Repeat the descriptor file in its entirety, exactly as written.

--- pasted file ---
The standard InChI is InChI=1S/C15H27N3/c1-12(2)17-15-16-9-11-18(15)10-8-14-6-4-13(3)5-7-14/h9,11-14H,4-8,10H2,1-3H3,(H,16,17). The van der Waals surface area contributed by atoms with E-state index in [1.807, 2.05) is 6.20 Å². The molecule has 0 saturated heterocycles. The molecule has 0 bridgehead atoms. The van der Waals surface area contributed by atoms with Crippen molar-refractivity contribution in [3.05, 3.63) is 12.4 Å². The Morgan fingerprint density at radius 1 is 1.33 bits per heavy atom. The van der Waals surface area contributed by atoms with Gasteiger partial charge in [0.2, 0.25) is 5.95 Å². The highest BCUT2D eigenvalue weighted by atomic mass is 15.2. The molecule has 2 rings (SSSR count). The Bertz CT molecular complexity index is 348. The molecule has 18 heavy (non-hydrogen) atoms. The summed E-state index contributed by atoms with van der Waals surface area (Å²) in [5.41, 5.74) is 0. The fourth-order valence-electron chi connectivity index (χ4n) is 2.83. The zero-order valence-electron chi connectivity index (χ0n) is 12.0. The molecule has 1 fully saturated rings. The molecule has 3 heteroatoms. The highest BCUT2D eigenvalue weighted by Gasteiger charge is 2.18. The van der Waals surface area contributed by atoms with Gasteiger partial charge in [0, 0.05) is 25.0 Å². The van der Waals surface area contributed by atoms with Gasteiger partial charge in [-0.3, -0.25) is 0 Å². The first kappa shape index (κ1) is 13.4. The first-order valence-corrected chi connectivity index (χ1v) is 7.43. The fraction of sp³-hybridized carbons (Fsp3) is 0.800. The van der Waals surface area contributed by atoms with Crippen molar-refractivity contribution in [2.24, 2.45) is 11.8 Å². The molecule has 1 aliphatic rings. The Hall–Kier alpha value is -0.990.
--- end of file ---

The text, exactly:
The standard InChI is InChI=1S/C15H27N3/c1-12(2)17-15-16-9-11-18(15)10-8-14-6-4-13(3)5-7-14/h9,11-14H,4-8,10H2,1-3H3,(H,16,17). The van der Waals surface area contributed by atoms with E-state index in [1.807, 2.05) is 6.20 Å². The molecule has 0 saturated heterocycles. The molecule has 0 bridgehead atoms. The van der Waals surface area contributed by atoms with Crippen molar-refractivity contribution in [3.05, 3.63) is 12.4 Å². The Morgan fingerprint density at radius 1 is 1.33 bits per heavy atom. The van der Waals surface area contributed by atoms with Gasteiger partial charge in [0.2, 0.25) is 5.95 Å². The highest BCUT2D eigenvalue weighted by atomic mass is 15.2. The molecule has 2 rings (SSSR count). The Bertz CT molecular complexity index is 348. The molecule has 18 heavy (non-hydrogen) atoms. The summed E-state index contributed by atoms with van der Waals surface area (Å²) in [5.41, 5.74) is 0. The fourth-order valence-electron chi connectivity index (χ4n) is 2.83. The zero-order valence-electron chi connectivity index (χ0n) is 12.0. The molecule has 1 fully saturated rings. The molecule has 3 heteroatoms. The highest BCUT2D eigenvalue weighted by Gasteiger charge is 2.18. The van der Waals surface area contributed by atoms with Gasteiger partial charge in [0, 0.05) is 25.0 Å². The van der Waals surface area contributed by atoms with Gasteiger partial charge in [-0.3, -0.25) is 0 Å². The first kappa shape index (κ1) is 13.4. The first-order valence-corrected chi connectivity index (χ1v) is 7.43. The fraction of sp³-hybridized carbons (Fsp3) is 0.800. The van der Waals surface area contributed by atoms with Crippen molar-refractivity contribution in [2.24, 2.45) is 11.8 Å². The molecule has 1 aliphatic rings. The Hall–Kier alpha value is -0.990.